fault with a wooden key if it serves our purpose'" (De Doctr. Christ., IV, U, 26). In estimating the importance of linguistic studies as a means of in- terpreting Scripture, stress should be laid upon e.\egetical, rather than technical grammar. Dia- lectic must also prove its worth in the interpretation of Scripture; "it traverses the entire text like a tissue of nerves" (Per totura textum scripturarum coUigata est nervorum vice, ibid., II, 40, 56). Rhetoric contains the rules of fuller discussion (prscepta uberioris disputationis); it is to be used rather to set forth what we have understood than to aid us in understanding (ibid., II, 18). St. Augustine compared a masterpiece of rhetoric with the wisdom and beauty of the cosmos, and of history — "Ita quadam non verborum, sed rerum, elo- quentia contrariorum oppositione seculi pulchritudo componitur" (De. Civit. Dei, XI, 18). Mathematics was not invented by man, but its truths were dis- covered; they make known to us the mysteries concealed in the numbers found in Scripture, and lead the mind upwards from the mutable to the immutable; and interpreted in the spirit of Divine Love, they become for the mind a source of that wisdom which has ordered all things by measure, weight, and number (De Doctr. Christ., II, 39, also Wisdom, xi, 21). The truths elaborated by the philosophers of old, like precious ore drawn from the depths of an all-ruling Providence, should be ap- plied by the Christian in the spirit of the Gospel, just as the Israelites used the sacred vessels of the Egyptians for the service of the true God (De Doctr. Christ., II, 41).
The series of text-books on this subject in vogue during the Middle Ages begins with the work of an African, Marcianus Capella, written at Carthage about A. D. 420. It bears the title "Satyricon Libri IX" fromsa(i;ra, sc. /anx,"a full dish". In the first two books, "Nuptise Philologi* et Mercurii ", carrying out the allegory that Phoebus presents the Seven Liberal Arts as maids to the bride Philology, mythological and other topics are treated. In the seven books that follow, each of the Liberal Arts pre- sents the sum of her teaching. A simpler presenta- tion of the same subject is found in the little book, intended for clerics, entitled, "De artibus ac dis- ciplinis liberalium artium," which was written by Magnus Aurelius Cassiodorus in the reign of The- odoric. Here it may be noted that Ars means "text- book ", as does the Greek word t^x"";; dif:cip!ina is the translation of the Greek /xdOrja-is or ixaBriixaTa, and stood in a narrower sense for the matliematical sciences. Cassiodorus derives the word liberalis not from liber, "free", but from liher, "book", thus indicating the change of these studies to book learn- ing, as well as the disappearance of the view that other occupations are servile and unbecoming a free man. Again we meet with the Artes at the begin- ning of an encyclopedic work entitled " Origines, sive Etymologia; ", in twenty books, compiled by St. Isidore, Bishop of Seville, about 600. The first book of this work treats of grammar; the second, of rhetoric and dialectic, both comprised under the name of logic; the thij'd, of the four mathematical branches. In books IV-VIII follow medicine, juris-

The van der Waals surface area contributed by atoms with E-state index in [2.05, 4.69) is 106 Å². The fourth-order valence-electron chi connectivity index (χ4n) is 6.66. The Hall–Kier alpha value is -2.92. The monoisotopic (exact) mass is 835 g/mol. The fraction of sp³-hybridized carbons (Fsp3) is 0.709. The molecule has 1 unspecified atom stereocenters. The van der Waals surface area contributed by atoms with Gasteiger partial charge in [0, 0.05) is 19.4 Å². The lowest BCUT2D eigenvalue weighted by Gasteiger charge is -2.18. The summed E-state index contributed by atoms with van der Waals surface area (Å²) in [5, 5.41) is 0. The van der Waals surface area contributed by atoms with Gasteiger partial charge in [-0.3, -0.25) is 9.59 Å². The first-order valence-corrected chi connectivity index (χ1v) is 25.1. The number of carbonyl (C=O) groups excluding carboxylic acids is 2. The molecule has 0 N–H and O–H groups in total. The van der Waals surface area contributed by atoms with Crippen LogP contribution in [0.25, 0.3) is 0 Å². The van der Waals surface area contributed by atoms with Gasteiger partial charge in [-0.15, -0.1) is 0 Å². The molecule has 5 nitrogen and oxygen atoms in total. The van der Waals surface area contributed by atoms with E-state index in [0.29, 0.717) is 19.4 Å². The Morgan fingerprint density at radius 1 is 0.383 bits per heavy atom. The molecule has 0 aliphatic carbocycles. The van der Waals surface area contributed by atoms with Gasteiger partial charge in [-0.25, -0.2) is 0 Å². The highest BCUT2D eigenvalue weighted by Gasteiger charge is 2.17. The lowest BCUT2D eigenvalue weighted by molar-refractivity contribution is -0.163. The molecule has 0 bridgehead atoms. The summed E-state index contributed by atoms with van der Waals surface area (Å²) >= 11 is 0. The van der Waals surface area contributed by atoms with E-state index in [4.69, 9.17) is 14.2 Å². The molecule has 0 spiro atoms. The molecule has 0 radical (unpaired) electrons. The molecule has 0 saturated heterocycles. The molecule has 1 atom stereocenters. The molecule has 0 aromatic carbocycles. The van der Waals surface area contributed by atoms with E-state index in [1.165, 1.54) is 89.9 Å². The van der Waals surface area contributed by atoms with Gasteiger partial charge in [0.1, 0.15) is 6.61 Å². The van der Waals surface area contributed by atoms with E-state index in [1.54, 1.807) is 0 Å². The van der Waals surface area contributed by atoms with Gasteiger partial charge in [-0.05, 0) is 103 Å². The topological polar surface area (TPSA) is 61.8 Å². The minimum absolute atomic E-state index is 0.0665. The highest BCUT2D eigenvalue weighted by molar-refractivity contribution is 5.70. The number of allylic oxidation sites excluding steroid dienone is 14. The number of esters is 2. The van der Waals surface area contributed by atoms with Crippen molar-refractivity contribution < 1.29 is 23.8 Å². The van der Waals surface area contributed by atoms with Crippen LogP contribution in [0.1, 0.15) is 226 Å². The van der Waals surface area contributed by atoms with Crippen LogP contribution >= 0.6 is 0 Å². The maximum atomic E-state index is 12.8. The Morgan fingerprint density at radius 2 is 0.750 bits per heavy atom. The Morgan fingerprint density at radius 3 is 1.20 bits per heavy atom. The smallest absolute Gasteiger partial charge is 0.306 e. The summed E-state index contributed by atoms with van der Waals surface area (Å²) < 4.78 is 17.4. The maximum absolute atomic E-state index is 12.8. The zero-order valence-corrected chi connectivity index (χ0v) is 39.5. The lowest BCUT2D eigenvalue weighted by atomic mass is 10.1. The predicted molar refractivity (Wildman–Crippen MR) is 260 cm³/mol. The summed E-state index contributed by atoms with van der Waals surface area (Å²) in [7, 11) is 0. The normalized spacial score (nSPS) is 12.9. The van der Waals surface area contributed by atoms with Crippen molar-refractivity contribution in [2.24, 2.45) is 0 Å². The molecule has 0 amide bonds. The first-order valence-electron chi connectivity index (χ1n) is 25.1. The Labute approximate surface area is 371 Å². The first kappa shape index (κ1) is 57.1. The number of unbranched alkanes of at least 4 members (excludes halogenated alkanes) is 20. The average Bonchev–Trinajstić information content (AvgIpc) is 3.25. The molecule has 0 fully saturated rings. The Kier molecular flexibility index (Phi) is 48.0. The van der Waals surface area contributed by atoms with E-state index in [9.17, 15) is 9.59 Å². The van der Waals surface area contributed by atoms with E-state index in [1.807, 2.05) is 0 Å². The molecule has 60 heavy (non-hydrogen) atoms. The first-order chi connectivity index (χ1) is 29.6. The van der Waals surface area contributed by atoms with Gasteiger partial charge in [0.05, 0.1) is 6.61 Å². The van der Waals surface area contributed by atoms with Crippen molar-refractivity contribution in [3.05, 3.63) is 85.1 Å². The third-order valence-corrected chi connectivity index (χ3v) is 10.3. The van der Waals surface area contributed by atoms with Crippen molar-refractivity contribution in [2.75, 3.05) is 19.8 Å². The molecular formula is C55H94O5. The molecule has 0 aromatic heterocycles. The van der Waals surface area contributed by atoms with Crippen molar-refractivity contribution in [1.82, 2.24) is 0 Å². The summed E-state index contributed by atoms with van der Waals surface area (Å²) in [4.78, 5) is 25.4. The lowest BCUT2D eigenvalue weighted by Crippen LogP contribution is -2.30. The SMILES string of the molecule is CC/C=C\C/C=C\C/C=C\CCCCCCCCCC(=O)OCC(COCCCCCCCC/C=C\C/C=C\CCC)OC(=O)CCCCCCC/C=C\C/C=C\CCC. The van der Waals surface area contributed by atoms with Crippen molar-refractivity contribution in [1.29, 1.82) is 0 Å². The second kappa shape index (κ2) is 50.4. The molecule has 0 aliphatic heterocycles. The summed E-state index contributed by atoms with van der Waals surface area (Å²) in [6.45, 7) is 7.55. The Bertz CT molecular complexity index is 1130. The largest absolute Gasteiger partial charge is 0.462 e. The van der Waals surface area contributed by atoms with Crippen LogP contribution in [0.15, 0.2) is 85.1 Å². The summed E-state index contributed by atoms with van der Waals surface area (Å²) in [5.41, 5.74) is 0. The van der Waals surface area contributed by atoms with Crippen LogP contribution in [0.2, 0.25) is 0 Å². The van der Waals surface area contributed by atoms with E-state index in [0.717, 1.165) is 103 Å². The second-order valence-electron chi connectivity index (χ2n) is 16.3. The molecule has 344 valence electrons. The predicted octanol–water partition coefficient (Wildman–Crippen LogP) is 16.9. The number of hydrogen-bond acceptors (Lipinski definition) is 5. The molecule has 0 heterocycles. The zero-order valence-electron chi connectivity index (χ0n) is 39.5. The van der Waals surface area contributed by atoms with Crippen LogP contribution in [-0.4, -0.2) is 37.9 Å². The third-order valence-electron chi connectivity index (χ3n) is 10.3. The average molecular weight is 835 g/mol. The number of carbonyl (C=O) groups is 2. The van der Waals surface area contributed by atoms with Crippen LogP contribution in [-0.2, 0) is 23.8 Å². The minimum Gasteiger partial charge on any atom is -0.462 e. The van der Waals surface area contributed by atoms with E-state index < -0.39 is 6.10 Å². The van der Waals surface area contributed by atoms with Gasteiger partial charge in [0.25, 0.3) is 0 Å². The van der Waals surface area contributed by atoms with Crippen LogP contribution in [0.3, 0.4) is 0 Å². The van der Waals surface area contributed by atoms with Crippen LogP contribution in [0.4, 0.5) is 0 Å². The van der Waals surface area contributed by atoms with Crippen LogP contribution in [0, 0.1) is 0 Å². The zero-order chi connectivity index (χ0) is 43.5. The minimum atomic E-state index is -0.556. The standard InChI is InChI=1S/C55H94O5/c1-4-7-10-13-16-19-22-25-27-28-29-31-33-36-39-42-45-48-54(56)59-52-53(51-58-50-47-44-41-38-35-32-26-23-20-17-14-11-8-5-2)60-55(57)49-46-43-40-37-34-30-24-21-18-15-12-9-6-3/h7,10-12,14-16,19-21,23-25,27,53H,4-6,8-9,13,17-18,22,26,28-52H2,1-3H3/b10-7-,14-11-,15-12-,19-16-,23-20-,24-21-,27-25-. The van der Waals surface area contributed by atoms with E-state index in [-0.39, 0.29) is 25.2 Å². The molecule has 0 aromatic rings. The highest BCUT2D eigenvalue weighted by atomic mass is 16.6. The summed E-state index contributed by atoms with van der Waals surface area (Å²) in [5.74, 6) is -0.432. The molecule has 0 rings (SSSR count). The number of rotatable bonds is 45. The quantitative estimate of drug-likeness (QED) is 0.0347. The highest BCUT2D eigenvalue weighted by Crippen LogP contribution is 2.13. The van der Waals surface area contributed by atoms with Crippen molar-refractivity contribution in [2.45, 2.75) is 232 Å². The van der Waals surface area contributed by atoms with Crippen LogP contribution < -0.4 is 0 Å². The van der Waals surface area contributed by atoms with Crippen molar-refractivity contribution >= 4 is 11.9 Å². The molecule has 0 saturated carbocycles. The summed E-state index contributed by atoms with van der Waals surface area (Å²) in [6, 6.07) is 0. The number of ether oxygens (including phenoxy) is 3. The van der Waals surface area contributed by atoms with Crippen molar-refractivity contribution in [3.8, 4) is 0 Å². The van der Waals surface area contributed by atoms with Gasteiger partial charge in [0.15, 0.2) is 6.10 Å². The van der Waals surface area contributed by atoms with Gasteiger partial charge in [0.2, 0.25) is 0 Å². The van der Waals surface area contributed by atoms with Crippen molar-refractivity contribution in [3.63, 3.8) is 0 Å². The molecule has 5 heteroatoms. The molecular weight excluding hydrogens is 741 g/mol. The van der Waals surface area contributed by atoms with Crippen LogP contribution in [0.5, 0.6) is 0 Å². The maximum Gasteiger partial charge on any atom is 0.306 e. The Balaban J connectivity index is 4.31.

f)rudence, theology; but books IX and X give us inguistic material, etymologies, etc., and the re- maining books present a miscellany of useful informa- tion. Albinus (or Alcuin, q. v.), the well-known statesman and counsellor of Charles the Great, dealt with the .4 rffis in separate treatises, of which only the treatises intended as guides to the Triviinn have come down to us. In the introduction, he finds in Prov. ix, 1 (Wisdom hath built herself a hou.se. she hath hewn her out seven pillars) an allusion to the seven liberal arts which he thinks are meant by the seven pillars. The book is written in dia-